The nearness of her
Margie T. Logarta (The Philippine Star) - May 5, 2013 - 12:00am

MANILA, Philippines - I came charging in midway through her funeral Mass, but I had a good reason for being late. As usual, I had been beating a deadline, albeit a very special one. My brothers and sisters had asked me to deliver the tribute that Thursday morning for her — our mother, Llita T. Logarta, who had returned to her Creator at dawn of April 7. 

And though I cringe from public speaking — give me the chore of interrogation any time — I could not shirk the awesome task of weaving the tapestry of her well-lived life in a set of paragraphs that would never do justice to this woman of grace and eternal sunshine.

After endlessly repeating in my head the mantra: “I won’t cry” during the eulogy, that’s exactly what I did, but managed to soldier on despite several excruciating pauses. At her “inurnment” two days later, I broke the pearl rosary bracelet that I had been wearing all that week (following advice from a close friend so another death in the family wouldn’t be repeated too quickly), as well as the speech I had delivered, with her ashes. Little tokens, poignant symbols of my wish to be close to her for all time.

You see, I was the usually absent daughter. I was the one who was always hardly there.

As a several months-old infant, Mom and Dad (the late writer-lawyer Nic Logarta) left me in the care of her parents and older sister Teresita, when Dad took up a post as press attaché in the Philippine Embassy in London. My three older brothers were entrusted to another set of relatives.

Oh, they returned a few years later, but by then, they had become strangers. Wisely, they decided not to break my grandparents’ hearts by demanding me back, sparing a toddler the trauma of re-bonding with what was practically a new family.

From then on, that was to be the pattern of Mom’s  relationship with me — mothering from afar.

Or was it really?

True, she and Daddy had a second batch of kids, starting seven years after I was born, with a second daughter, followed by a third, and finally, their fourth and last son. The concerns of this fresh brood of youngsters, together with those of three older sons, certainly must have consumed Mom’s energies. But she still never let me forget that she was very much around. When I started school at Institution Teresiana (now Poveda), she insisted on driving me there, motoring early morning from their Phil-Am Life Village home in her black snub-nose Mercedes-Benz to my grandparents’ leafy complex near the QC Welcome rotunda, then all the way to what was then called Highway 54 (EDSA to a younger generation).

I don’t quite remember what we talked about during those leisurely drives — traffic was light then — except I felt strangely wistful when we pulled up the gravel driveway of Teresiana, as if reluctant to let go of the intimacy. In the early ‘60s, Mom was one of Manila’s few female drivers. The only other mother I remember tooling around was the late Sonya Mathay, who always wore stylish sheaths and black leather gloves. It was she, who gave me my first intimations of chic.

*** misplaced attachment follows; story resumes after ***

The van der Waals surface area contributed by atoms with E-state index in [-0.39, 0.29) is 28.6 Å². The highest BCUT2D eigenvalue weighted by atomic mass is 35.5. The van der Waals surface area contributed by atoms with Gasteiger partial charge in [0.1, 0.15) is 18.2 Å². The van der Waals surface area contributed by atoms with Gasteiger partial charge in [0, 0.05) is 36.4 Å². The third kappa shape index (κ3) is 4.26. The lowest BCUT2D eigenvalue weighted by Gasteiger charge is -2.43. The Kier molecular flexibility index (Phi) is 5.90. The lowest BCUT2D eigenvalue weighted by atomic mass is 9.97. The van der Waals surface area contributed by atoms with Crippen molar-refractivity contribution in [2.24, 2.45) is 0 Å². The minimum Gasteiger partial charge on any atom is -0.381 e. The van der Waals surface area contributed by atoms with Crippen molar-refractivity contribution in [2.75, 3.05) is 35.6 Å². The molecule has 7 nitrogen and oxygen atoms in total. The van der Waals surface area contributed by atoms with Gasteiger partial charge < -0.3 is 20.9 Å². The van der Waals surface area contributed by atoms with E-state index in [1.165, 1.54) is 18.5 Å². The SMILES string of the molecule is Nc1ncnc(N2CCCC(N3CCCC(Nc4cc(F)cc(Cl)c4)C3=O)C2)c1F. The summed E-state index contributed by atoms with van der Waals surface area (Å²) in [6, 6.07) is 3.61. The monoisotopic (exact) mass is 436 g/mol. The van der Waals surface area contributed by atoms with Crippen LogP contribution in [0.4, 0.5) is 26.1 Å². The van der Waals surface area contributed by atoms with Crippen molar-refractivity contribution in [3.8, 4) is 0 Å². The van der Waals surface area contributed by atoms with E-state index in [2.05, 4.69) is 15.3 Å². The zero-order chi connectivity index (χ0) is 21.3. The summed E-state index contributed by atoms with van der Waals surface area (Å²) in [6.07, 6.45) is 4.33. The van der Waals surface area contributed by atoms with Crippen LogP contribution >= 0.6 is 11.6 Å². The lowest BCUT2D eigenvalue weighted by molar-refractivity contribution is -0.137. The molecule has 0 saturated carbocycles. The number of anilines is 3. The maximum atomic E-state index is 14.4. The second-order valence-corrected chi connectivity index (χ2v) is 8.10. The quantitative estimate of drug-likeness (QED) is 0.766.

Mom also never missed out on red-letter dates in my life. There was my first communion at Teresiana, a high-profile event indeed, with classmates who happened to be Imee Marcos, Ballsy Aquino and Ria Roxas, which meant that Ferdinand and Imelda, Ninoy and Cory and Gerry and Judy must have been there, too! She was in the audience at the usual round of piano recitals, classroom skits and college plays, including an unexpected lead turn at a Tanghalan Ateneo production of Orlando Nadres’ Paraisong Parisukat, playing the mousy shoe sales lady “Isya” Cruz. (Our director Pilar de Guzman-Palabrica surprised us one night, inviting the playwright himself and Melvi Pacubas, the original Isya and for whom the play was especially written, to watch. I like to think our little troupe aquitted itself, making Melvi cry during one dramatic scene when I made wala and flung scores of shoeboxes and their contents about the stockroom.)

Mom pronounced herself surprised and impressed that I had mastered the entirely Tagalog dialogue — I usually scraped by in Pilipino classes — although she couldn’t resist chuckling that I sounded like an insik. To which, I retorted I did have Dad’s singkit eyes. So there.

The graduations were important family milestones, of course. Dad may have been missing in action, but not Mom, tita Inday and Lolo, who were teary-eyed and proud as punch at the medals I received for extra-curricular activities. 

And it was none other than Mom who started me off on my journalistic path. She persuaded tita Eggie (Apostol) to hire me one summer, while still at the Ateneo, as a parttime reporter for her then fledgling Mr & Ms. My first assignment was a man-on-the-street poll posing the question: “What do you think of the title, Ms?” It made the first edition of the magazine with a lovey-dovey Joseph Siytangco and his future wife Kathy Malabanan on the cover, and ran in several editions after.

During this early exercise in interviewing, I got my first taste of public censure when a beauty queen I featured drove someone to write in saying how dare I include a woman who was the mistress of a top businessman. The subject was a former classmate I had not seen since high school. How was I to know her clandestine activities? At least the incident provided a preview of the power or perils of the journalistic trade.

Once I got stuck in the family profession — apart from Dad and Mom, older brother Louie was also a scribe, who went on to become National Press Club president — there was no turning my back on a life ruled by irregularity, crazy work hours and chasing a hot lead or provocative personality. Mom, meanwhile, got a second wind and went back to full- time writing for Mr&Ms, Mr&Ms Special Edition and eventually Philippine Daily Inquirer where she led the Lifestyle section from 1987 to 1994. We saw little of each other (cell phones were still a novelty), but we kept up through our bylines.